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Whilst I can understand salt in the majority of recipes, I never really understood why it is in so many deserts or biscuits.

When I have asked a few friends or family who do a lot of cookery, the vast majority say pretty much the same thing "the salt cuts across the other flavours", or "you always just add it!".

But... So many times, when I eat biscuits, if I chew a lot and then just as I swallow, I can always taste salt... The ones I probably taste salt the most on are (Worst first) : Custard Creams, Digestives, Rich Tea.

In my honest opinion, the salt just isn't needed - I don't think it adds anything, and, it just seems to leave a horrible after taste (I can usually always taste it, but a lot more when I chew a lot).

In particular, now that so many people are on low salt diets and so many people say it is bad for you, I don't understand why it is there!

So, is there a good reason why it is added?

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I suspect that, even if you find some things too salty, you might find salt-free desserts to be missing something. There's a delicious middle ground in there. –  Jefromi Aug 29 '11 at 16:13
    
@Jefomi - I have seen the recipes for some biscuits and I am not a good cook, but I think I may try to make two batches, one with salt and one without and really test it for myself! –  wilhil Aug 29 '11 at 16:32
    
@WH you might also add a batch with "half" the recommended salt. –  Cos Callis Aug 29 '11 at 19:42
    
It has been explained in a much more detail in the other answers, so I'll just add a comment of what amounts to my personal opinion instead: Adding salt improves the falvor. While you can certainly exclude salt from deserts, I've found that flavour of some of those dishes becomes much "thinner" without salt. And yes, you might just tryu to make the desert with- and without salt and taste the difference yourself... –  Roland Tepp Sep 2 '11 at 6:51
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Can we pass a law making it an automatic prison time felony to mention you're going to try some interesting food/cooking experiment to solve a challenge, then never returning with the results,leaving us all hanging? :^D If you're still around, wilhil, how did it go? Are you using more, the same, less or no salt in your desserts? –  MargeGunderson Sep 26 '12 at 12:41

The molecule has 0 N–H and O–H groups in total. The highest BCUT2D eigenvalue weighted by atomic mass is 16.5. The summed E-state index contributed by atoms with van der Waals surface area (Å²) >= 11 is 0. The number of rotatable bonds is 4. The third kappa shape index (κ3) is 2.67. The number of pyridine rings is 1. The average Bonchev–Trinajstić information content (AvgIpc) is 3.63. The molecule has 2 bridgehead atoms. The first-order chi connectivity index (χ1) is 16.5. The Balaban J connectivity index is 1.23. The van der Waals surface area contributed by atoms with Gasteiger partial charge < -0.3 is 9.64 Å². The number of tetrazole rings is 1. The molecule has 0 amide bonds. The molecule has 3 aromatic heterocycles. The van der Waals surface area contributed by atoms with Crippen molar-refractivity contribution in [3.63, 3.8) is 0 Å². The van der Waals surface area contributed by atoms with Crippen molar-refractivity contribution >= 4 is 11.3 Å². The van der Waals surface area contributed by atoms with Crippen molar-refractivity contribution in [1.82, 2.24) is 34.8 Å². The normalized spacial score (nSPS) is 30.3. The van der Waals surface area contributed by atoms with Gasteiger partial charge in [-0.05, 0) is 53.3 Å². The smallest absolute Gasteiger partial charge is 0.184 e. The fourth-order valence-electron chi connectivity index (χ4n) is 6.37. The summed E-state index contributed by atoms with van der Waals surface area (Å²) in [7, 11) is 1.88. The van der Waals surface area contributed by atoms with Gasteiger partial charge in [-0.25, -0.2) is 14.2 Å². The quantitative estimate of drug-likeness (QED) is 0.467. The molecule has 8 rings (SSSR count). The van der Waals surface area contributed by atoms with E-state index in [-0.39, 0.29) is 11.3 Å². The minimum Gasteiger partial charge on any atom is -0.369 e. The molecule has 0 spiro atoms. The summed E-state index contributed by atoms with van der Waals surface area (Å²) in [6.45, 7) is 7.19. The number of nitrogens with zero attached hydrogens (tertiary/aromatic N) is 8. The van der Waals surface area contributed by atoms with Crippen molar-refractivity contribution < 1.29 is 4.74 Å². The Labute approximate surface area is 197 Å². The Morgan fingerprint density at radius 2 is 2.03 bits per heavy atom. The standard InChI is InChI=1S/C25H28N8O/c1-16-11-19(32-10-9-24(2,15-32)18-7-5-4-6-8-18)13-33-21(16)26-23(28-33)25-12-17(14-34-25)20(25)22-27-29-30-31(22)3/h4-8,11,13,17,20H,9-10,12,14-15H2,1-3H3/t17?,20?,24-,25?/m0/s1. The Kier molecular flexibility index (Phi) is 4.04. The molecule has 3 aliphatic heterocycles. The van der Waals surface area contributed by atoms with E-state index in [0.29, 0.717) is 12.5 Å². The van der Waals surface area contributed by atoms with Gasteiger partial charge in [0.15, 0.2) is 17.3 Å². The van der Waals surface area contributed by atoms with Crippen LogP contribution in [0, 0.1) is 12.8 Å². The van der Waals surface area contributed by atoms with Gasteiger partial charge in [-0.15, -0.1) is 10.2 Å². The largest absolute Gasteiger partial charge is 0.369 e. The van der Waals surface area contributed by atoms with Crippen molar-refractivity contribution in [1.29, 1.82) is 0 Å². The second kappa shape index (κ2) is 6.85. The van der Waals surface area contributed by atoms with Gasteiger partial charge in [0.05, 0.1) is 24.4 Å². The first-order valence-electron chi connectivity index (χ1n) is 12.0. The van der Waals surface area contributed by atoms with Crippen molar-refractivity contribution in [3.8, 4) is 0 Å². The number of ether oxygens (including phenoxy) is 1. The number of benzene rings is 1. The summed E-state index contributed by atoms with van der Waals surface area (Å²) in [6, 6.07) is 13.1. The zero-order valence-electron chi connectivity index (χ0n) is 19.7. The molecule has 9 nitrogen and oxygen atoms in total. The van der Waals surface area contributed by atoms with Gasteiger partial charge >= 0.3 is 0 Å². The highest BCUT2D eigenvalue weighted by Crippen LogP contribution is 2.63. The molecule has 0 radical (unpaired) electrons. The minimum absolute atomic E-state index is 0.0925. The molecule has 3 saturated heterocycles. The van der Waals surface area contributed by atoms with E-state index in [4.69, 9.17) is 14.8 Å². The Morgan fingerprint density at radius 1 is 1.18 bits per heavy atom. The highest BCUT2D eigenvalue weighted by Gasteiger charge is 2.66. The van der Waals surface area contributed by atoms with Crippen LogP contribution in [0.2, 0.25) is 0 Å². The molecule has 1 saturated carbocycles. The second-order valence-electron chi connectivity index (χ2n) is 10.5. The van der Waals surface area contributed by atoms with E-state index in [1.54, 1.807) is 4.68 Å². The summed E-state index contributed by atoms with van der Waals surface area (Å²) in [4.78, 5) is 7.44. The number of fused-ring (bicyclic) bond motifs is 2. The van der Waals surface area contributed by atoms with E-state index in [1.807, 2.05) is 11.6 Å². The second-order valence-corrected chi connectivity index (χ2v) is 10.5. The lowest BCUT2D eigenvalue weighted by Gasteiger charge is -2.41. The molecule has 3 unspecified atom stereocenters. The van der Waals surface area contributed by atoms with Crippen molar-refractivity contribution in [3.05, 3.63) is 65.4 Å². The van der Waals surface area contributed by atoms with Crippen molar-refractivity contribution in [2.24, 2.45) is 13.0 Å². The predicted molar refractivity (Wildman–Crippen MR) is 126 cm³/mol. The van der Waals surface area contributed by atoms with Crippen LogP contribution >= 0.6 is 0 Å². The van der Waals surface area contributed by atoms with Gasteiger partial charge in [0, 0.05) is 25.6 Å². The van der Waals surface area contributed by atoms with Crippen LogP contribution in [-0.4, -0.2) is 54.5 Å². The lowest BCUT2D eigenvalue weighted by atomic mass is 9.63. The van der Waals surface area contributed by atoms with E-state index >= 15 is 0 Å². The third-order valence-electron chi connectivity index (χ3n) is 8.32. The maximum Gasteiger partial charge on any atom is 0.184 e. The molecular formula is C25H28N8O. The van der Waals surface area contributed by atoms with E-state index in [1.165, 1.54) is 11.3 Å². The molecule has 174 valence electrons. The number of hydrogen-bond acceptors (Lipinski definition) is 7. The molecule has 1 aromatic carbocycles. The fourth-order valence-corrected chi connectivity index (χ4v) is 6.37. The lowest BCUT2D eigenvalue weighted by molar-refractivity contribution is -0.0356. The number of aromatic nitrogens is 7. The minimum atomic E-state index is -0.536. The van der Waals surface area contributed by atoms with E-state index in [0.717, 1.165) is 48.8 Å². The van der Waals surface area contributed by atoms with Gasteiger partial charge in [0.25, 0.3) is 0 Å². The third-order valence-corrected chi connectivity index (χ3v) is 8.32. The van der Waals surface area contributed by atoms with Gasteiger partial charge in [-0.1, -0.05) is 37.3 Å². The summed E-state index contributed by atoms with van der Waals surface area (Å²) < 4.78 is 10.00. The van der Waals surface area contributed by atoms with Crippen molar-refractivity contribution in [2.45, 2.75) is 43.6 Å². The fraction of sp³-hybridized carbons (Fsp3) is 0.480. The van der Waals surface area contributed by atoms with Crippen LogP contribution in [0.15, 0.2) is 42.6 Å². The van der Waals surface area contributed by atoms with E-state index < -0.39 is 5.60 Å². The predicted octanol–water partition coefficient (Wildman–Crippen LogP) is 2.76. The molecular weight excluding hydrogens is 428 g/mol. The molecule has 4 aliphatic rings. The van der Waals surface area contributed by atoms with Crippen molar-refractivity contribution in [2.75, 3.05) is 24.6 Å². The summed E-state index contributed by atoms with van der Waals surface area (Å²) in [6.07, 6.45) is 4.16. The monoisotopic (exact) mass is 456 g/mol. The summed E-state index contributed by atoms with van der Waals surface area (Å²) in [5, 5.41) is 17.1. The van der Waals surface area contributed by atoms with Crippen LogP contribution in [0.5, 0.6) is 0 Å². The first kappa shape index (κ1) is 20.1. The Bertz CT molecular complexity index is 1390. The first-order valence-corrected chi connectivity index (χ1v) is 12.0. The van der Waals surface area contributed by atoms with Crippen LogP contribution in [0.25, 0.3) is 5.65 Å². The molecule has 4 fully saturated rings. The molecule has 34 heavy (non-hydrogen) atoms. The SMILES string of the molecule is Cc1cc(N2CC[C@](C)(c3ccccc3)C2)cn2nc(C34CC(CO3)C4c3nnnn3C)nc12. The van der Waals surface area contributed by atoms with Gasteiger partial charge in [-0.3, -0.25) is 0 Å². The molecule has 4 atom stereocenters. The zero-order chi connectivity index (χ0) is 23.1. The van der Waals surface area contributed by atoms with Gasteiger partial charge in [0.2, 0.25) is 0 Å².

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2 Answers

Not only does salt affect the taste of baked goods, it reacts with the dough chemically to slow the action of leaveners, and to change the texture. Here's a brief synopsis, which discusses how salt has an effect on water absorption, as well : http://www.progressivebaker.com/resources/tips_effects_of_salt.shtm

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+1: Salt is not just for flavouring, and you exclude it at your peril. –  Satanicpuppy Aug 29 '11 at 20:46
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Example: yeast will grow too fast and overproof your dough without salt, which helps to control it by killing some amount of the yeast. –  justkt Aug 29 '11 at 20:48
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Salt has unique properties in how it interacts with the taste buds. While it has its own "flavor" it also has the ability to enhance some flavors while blocking your ability to experience others.

While I could go on, all I would be doing is repeating much of what I learned watching The Food Network's Alton Brown. He goes in depth for the episode "The Ballad of Salty and Sweet" which is available on YouTube.

There are (of course) other resources, but AB does a really great job of teaching in this episode.

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Yes, salt (in the right amount) does tweak other flavors. Chocolate is another ingredient that is really helped by salt-- that is why chocolate-covered pretzels are so delicious. –  Angelo Aug 29 '11 at 14:35
    
In the Good Eats episode I link to the first thing AB does is sprinkle salt (kosher salt of course) on top of a chocolate covered cookie. –  Cos Callis Aug 29 '11 at 14:41
    
+1 for now, but, I want to wait to see if anyone else answer. Thank you very much. –  wilhil Aug 29 '11 at 16:32
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